# Which pure strategies in each game are dominated?

Which (pure strategies) in each game are dominated? For each dominated strategy specify the (mixed) strategy that dominates it.

The solution manual says that

in Game 1, R is dominated by $$\sigma_2 = (1/2, 1/2, 0)$$

and B is dominated by $$\sigma_1 = (1/2, 1/2, 0)$$

in Game 2, B is dominated by $$\sigma_1 = (3/5, 2/5, 0)$$

and M is weakly dominated by $$\sigma_2 = (1/4, 0, 3/4)$$

I don't understand this solution completely. And also, how these sigma values are written?

• In game 1, $\sigma_2=(1/2,1/2,0)$ mean a mixed strategy half L and half M, with payoffs for Player 2 of $3,2,2$ which dominates the payoffs for Player 2 from R of $1,1,1$ Apr 10, 2021 at 20:43

We will see these in order:

In Game 1, R is dominated by $$\sigma_2 = (1/2, 1/2, 0)$$

Notation: $$\sigma_2$$ is a mixed strategy for player-2 to play the choices $$L,M$$ with probability $$\frac{1}{2}$$ each.

Explanation for dominance: $$\sigma_2$$ dominates R as in R, player-2 wins 1 irrespective of what player-1 plays (see the right side of the column 3 values on table 1). Thus the expected earnings for player-2 when player-1 plays strategies $$\{T,C,B\}$$ is $$\{1,1,1\}$$. On the other hand, if Player-2 plays $$\sigma_2$$, then the expected earning is $$\{\frac{4+2}{2},\frac{0+4}{2},\frac{3+1}{2}\} = \{3,2,2\}$$ when player-1 plays $$\{T,C,B\}$$.

Note that $$\{3,2,2\}$$ dominates $$\{1,1,1\}$$. Therefore, irrespective of what player-1 plays, player-2 should play $$\sigma_2$$. Thus, $$\sigma_2$$ dominates R

In Game 1, B is dominated by $$\sigma_1 = (1/2, 1/2, 0)$$ The expected payoff to player-1 under B when player-2 plays $$\{L,M,R\}$$ is $$\{1,1,1\}$$ The expected payoff to player-1 under $$\sigma_1$$ when player-2 plays $$\{L,M,R\}$$ is $$\{\frac{4+2}{2},\frac{0+4}{2},\frac{3+1}{2}\} = \{3,2,2\}$$, which dominates $$\{1,1,1\}$$. Thus $$\sigma_1$$ dominates B.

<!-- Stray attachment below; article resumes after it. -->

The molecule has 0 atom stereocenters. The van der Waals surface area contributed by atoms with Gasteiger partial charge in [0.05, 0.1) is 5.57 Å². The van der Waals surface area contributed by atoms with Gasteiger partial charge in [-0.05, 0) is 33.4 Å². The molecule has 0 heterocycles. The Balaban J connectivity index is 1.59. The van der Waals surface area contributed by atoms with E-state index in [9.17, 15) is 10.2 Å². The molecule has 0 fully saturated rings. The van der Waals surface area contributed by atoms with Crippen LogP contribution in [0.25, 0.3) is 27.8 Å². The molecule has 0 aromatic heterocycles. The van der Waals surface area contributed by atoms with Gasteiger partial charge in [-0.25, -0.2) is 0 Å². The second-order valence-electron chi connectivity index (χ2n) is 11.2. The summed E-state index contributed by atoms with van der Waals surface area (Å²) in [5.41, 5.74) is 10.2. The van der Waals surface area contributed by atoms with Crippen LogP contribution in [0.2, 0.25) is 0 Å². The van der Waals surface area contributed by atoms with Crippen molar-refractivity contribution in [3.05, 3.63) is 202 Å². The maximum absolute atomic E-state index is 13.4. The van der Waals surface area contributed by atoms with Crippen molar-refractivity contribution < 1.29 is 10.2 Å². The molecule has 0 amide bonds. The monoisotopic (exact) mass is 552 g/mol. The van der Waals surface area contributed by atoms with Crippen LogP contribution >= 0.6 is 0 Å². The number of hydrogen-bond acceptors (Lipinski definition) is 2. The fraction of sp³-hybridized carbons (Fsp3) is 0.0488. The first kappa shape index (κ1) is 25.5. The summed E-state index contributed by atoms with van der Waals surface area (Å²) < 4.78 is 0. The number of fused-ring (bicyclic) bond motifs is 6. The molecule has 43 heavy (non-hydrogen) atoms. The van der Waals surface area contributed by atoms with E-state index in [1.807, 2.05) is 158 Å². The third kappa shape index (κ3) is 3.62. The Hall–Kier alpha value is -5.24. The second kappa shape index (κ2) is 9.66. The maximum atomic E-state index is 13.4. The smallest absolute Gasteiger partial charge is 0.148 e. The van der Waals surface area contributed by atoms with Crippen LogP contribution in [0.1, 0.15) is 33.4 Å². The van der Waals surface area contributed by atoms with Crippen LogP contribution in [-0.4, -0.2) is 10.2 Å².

In Game 2, B is dominated by $$\sigma_1 = (3/5, 2/5, 0)$$

The expected payoff to player-1 under B when player-2 plays $$\{L,M,R\}$$ is $$\{2,2,2\}$$ The expected payoff to player-1 under $$\sigma_1= (3/5, 2/5, 0)$$ when player-2 plays $$\{L,M,R\}$$ is $$\{\frac{3}{5}\times 0 + \frac{2}{5}\times 6,\frac{3}{5}\times 3 + \frac{2}{5}\times 1,\frac{3}{5}\times 5 + \frac{2}{5}\times 6\} = \{\frac{12}{5},\frac{11}{5},\frac{27}{5}\}$$, which dominates $$\{2,2,2\}$$. Thus $$\sigma_1$$ dominates B.

In Game 2, M is weakly dominated by $$\sigma_2 = (1/4, 0, 3/4)$$

The expected payoff to player-2 under M when player-1 plays $$\{T,C,B\}$$ is $$\{3,3,6\}$$ The expected payoff to player-2 under $$\sigma_2= (\frac{1}{4}, 0, \frac{3}{4})$$ when player-1 plays $$\{T,C,B\}$$ is $$\{\frac{1}{4}\times 2 + \frac{3}{4}\times 6,\frac{1}{4}\times 6 + \frac{3}{4}\times 2,\frac{1}{4}\times 0 + \frac{3}{4}\times 8\} = \{5,3,6\}$$, which weakly dominates $$\{3,3,6\}$$.

We say $$\sigma_2$$ weakly dominates M because (i) Payoff($$\sigma_2$$,Player-1 move) $$\geq$$ Payoff(M,Player-1 move) $$\forall$$ Player-1 moves, but (ii) $$\exists$$ Player-1 move such that Payoff($$\sigma_2$$,Player-1 move) $$>$$ Payoff(M,Player-1 move)

• Thank you for your great explanation. Then, for example, in the game 2 and the case of B, $\sigma_1=(3/5, 2/5,0)$ is chosen randomly? That’s, according to your explanation, when I calculate $\sigma_1=(p,1-p,0)$, I have found that $p\in (1/2, 2/3)$. That’s, can we choose any p value randomly in this range such that B is dominated?
– 1190
Apr 11, 2021 at 12:12
• yes, and then you may even have dominance between such strategies. ie given some $p_1, p_2$, find if $\sigma_1^1=(p_1,1-p_1,0)$ dominates $\sigma_1^2=(p_2,1-p_2,0)$. Optimizing over such simplices, one can find a single optimal (or an interval of equally optimal) strategies Apr 11, 2021 at 12:19
• Okay thank you. I clearly understand the answer thanks to you:)
– 1190
Apr 11, 2021 at 12:20
• Dear Madhavan, can you please look at my this question as well? I will be glad if you will make a clear explanation as it is. Thank you:) math.stackexchange.com/questions/4101269/…
– 1190
Apr 14, 2021 at 8:47